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Rates Rise Abruptly to 3-Week Highs

Wed, 18 Jan 2017 21:42:00 GMT

Posted To: Mortgage Rate Watch

Mortgage rates moved sharply higher today , more than erasing yesterday's improvement. In fact, in one fell swoop, rates essentially moved from the bottom of 2017's range to the top! There are a few caveats though. First, 2017's range has been fairly narrow. Beyond that, this is only the 3rd week of the year. As always, the notion of "abruptness" is subjective and relative. In the bigger picture, rates are still in much better shape than late December levels. In the more immediate picture, today's losses would make for a big adjustment to yesterday's quotes. In some cases, borrowers might be looking at the next eighth of a percent higher in rate. Several lenders have moved up to quoting top tier 30yr fixed rates of 4.25% whereas 4.125% had been the norm. Loan Originator Perspective The good...(read more)

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Builder Confidence Slides Off 12-Year High

Wed, 18 Jan 2017 15:39:01 GMT

Posted To: MND NewsWire

The Housing Market Index (HMI) backed down a bit from its post-election surge in January, dropping 2 points to a composite reading of 67. The National Association of Homebuilders (NAHB)/Wells Fargo index, which measures builder confidence in the new home market, had gained 7 points (now revised down to 6) in December to reach its highest level since July 2005. According to NAHB Chairman Granger MacDonald, "Builders begin the year optimistic that a new Congress and administration will help create a better business climate for small businesses, particularly as it relates to streamlining and reforming the regulatory process." "NAHB expects solid 10 percent growth in single-family construction in 2017, adding to the gains of 2016," said NAHB Chief Economist Robert Dietz. "Concerns going into the...(read more)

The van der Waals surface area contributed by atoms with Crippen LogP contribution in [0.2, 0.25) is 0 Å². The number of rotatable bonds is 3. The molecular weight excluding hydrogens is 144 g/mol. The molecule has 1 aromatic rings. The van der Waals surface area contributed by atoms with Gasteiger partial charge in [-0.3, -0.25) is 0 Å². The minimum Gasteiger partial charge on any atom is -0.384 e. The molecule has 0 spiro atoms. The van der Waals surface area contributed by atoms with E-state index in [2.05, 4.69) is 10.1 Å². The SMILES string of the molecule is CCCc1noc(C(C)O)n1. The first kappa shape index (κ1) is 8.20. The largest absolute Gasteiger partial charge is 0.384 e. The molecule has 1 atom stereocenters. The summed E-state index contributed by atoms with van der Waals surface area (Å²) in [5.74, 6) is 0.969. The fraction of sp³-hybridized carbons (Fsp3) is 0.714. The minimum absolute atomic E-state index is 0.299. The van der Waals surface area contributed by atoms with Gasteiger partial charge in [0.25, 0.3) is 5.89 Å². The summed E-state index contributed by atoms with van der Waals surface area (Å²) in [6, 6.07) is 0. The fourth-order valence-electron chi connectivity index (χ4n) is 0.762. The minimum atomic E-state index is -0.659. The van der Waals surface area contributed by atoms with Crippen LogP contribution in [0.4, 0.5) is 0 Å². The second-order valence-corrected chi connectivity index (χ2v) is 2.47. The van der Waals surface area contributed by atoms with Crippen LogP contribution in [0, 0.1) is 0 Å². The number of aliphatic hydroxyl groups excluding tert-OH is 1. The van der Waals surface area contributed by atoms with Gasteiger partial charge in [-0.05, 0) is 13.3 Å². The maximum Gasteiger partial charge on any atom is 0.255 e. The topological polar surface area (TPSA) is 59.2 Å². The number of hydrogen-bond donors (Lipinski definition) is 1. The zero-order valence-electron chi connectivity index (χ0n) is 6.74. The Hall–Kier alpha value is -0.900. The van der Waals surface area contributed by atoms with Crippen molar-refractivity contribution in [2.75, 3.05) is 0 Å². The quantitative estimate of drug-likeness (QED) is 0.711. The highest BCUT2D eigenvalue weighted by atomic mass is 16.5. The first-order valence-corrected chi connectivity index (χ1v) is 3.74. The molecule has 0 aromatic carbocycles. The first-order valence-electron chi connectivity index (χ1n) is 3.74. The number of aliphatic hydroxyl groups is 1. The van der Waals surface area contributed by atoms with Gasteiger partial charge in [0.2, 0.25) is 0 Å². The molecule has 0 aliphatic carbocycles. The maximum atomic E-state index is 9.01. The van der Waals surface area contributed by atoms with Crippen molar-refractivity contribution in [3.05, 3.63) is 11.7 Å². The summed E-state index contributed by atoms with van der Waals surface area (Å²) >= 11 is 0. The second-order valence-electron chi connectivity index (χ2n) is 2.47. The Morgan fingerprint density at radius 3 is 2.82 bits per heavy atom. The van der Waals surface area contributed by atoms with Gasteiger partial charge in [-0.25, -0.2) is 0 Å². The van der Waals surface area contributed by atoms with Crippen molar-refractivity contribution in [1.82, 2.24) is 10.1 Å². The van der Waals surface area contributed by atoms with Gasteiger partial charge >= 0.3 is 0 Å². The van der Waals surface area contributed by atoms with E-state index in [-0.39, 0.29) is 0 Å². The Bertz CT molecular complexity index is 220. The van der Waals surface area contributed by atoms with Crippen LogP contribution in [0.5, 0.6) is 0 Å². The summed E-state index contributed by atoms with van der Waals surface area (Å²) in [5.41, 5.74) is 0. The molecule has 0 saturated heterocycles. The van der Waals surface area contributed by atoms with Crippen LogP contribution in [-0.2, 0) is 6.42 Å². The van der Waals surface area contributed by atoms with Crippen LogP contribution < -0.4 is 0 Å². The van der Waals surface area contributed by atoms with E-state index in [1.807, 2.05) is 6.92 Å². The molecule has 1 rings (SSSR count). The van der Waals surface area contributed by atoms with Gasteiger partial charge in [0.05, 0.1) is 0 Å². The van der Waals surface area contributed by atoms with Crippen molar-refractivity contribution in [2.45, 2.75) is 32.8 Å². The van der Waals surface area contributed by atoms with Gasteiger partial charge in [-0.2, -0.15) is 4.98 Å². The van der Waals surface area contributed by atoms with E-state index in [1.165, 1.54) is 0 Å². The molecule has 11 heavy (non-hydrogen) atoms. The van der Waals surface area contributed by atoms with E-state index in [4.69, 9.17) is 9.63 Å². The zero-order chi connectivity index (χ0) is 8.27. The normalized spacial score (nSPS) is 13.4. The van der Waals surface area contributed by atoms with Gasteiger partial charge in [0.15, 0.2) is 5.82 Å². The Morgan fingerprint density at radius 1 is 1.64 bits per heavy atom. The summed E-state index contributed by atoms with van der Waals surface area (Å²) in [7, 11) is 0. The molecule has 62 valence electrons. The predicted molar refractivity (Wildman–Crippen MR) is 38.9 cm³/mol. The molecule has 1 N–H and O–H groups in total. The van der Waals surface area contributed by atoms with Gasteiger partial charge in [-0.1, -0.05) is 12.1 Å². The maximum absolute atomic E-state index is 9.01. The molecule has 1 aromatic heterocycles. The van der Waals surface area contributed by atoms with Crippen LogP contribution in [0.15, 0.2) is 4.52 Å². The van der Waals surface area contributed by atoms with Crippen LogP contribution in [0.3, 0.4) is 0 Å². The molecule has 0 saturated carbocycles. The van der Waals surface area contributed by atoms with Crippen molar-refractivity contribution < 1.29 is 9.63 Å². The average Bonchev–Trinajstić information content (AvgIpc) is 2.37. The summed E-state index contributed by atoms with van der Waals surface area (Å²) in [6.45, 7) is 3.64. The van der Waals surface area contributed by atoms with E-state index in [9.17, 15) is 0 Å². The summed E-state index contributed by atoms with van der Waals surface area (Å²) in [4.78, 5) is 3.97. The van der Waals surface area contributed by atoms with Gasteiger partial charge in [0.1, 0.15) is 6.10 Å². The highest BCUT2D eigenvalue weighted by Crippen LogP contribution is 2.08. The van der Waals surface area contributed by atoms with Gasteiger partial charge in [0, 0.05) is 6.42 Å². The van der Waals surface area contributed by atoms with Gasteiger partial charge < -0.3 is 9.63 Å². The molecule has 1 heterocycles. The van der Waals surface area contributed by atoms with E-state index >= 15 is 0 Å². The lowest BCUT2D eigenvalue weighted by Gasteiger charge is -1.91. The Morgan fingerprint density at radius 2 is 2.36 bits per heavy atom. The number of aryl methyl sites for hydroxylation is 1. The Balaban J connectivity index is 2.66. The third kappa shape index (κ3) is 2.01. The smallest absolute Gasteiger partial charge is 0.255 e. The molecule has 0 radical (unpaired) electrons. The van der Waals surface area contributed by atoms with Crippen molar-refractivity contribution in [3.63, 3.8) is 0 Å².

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Deutsche Settles; Investor Requirement and Underwriting Changes

Wed, 18 Jan 2017 14:07:23 GMT

Posted To: Pipeline Press

The mortgage world is full of acronyms. Some refer to Finance of America as “FOAM,” for example. There are new ones every year, making it hard for old-timers in lending to keep track. Speaking of which, I’m not old, but then again, does anyone ever think they are? Along those lines, if anyone is curious, the current HMDA data (another acronym) doesn't capture any info on the borrower’s age but rest assured it will be gathered for the 2018 HMDA data reporting. Let’s hope it shows a nice range for the folks at the CFPB to see. Deutsche Bank signed a $7.2 billion settlement with the U.S. Department of Justice over its sale of mortgage securities in the run-up to the 2008 financial crisis. What will the government do when it doesn't have this income from settlements...(read more)

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MBS Day Ahead: Active Day for Data; Range Remains Intact

Wed, 18 Jan 2017 13:29:13 GMT

Posted To: MBS Commentary

Although yields were able to close at the lowest levels in more than a month yesterday, bonds continued to trade in the same intraday range (roughly 2.30-2.44% in terms of 10yr yields). Today begins with that range being firmly reinforced as yields are well off the lows (currently up to 2.37%) ahead of this morning's economic data. There are several reports on tap throughout the morning. First up is the Consumer Price Index (CPI) for December. With inflation increasingly back in the spotlight after years of living in the shadows, every major inflation-related report is a potential tape bomb. CPI is definitely one of the more significant inflation metrics. The median forecast calls for steady month-over-month core inflation, and a 0.1% increase in year-over-year core inflation. Industrial...(read more)

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Refi Applications Continue Healing With Help From FHA Fee Cut

Wed, 18 Jan 2017 13:19:36 GMT

Posted To: MND NewsWire

Mortgage applications rose on a seasonally adjusted annual basis during the week ended January 13. The Mortgage Bankers Association said its Market Composite Index, a measure of applications volume, increased by 0.8 percent compared to the week ended January 6. On a non-adjusted basis, the volume was up 29 percent. The previous week's number included an adjustment to account for the New Year's Day holiday. The slight increase in applications volume was driven by refinancing . That index climbed by 7.0 percent from a week earlier. The share of applications which were for refinancing grew from 51.2 percent of the total to 53.0 percent. The seasonally adjusted Purchase Index decreased 5 percent week-over-week while unadjusted it was up 25 percent. Purchase mortgage applications were down 1 percent...(read more)